FLORENCE — Sasha Verma remains in the Pinal County Adult Detention Center as prosecutors have persuaded a judge to increase his bond to $500,000 cash.
Verma’s defense attorneys from Pasadena, California, asked the court to lower the previous $400,000 secured bond holding him in jail to $200,000. Prosecutors in turn moved to push that bond to $500,000 cash.
Verma, 50, of Maricopa, was arrested Dec. 19 after police received a 911 report of a missing dog and a pool of blood on West Yucca Lane.
He was arrested for 11 counts of sexual exploitation of children and cruelty to animals.
The missing dog, named Bruno, was owned by Ethan Cook and Amalia Clark, who are Verma’s neighbors. Bruno allegedly was shot and killed by Verma. The shooting led Maricopa Police to arrest Verma for child exploitation. The missing dog Bruno has never been found.
When arrested, Verma had multiple passports and multiple citizenship documents from different countries in his possession including Germany, Canada and the United States, according to court records. Police also state he “has access to a large amount of money” and even had $70,000 cash with him when arrested at his house in Maricopa.
On Jan. 23, defense attorney Kamille Dean filed an answer in Superior Court to the state’s attempt to increase Verma’s bond to $500,000.
Dean said Verma was willing to consent to electronic monitoring if released on a lower bond and not return to the scene of the crime, which happens to be his home in Maricopa. Dean wrote that all of Verma’s passports were seized by police, he does not have any criminal record and the evidence against him concerning the killing of the dog is “circumstantial at best.”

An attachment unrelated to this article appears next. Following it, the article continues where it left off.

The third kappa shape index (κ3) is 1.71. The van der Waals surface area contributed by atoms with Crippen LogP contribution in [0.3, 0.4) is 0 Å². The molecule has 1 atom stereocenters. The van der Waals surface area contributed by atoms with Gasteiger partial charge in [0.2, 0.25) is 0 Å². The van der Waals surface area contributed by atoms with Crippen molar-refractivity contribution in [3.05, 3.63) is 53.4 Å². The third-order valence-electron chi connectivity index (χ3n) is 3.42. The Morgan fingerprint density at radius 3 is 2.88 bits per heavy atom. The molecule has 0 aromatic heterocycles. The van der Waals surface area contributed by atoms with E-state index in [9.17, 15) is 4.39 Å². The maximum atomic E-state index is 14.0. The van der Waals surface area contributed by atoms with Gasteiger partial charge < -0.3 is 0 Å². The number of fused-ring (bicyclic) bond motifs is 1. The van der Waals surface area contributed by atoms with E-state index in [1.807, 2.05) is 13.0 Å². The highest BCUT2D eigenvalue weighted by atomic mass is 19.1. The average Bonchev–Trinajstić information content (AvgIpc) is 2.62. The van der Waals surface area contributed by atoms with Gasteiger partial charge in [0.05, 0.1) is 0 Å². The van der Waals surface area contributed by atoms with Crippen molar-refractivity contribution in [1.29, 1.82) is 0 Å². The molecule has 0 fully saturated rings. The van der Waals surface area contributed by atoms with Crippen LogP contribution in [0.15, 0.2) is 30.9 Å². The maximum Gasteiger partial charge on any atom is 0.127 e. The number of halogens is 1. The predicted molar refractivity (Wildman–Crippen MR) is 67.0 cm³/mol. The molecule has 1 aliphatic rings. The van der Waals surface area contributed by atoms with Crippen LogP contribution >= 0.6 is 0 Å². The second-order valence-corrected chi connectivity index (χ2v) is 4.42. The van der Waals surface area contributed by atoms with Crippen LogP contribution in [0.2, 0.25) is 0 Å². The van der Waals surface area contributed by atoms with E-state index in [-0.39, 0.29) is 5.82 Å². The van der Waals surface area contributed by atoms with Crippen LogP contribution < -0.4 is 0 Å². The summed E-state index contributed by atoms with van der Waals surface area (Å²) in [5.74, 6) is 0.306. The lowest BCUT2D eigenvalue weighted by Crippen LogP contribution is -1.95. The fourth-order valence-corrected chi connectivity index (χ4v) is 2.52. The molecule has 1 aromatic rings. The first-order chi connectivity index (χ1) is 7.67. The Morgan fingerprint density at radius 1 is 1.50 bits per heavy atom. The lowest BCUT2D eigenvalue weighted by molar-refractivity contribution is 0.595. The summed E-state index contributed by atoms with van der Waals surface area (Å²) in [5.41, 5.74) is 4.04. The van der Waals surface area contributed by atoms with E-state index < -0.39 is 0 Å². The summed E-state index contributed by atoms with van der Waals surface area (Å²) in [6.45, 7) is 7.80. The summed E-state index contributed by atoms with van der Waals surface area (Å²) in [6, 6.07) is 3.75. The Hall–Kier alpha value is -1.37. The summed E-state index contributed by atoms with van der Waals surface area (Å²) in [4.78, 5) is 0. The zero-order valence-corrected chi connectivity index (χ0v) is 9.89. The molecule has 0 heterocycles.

When it comes to the 11 counts of sexual exploitation of children against him, Dean wrote, “Mr. Verma is not alleged to have had contact with minors or to have personally made any child pornography.”
In the court brief she added, “Empirical literature is unable to validate the assumption that there is a causal connection between possession of child pornography and child sex abuse.”
Dean said while the FBI and Maricopa Police executed the search warrants on his home, he remained there “patiently in the driveway.” She told the court Verma was allowed to leave by the FBI and that he returned home.
“The State claims Mr. Verma’s whereabouts were unknown for three days after the search warrant, however, Mr. Verma was home. Mr. Verma was not given instructions to contact law enforcement once he returned home, nor did law enforcement contact him to let him know they had completed the search of his residence,” Dean wrote.
She told the court that Verma, his friends and family could raise a $200,000 secured bond to allow him to be freed from jail until his trial.
Verma is scheduled to appear in Superior Court Monday for a status hearing.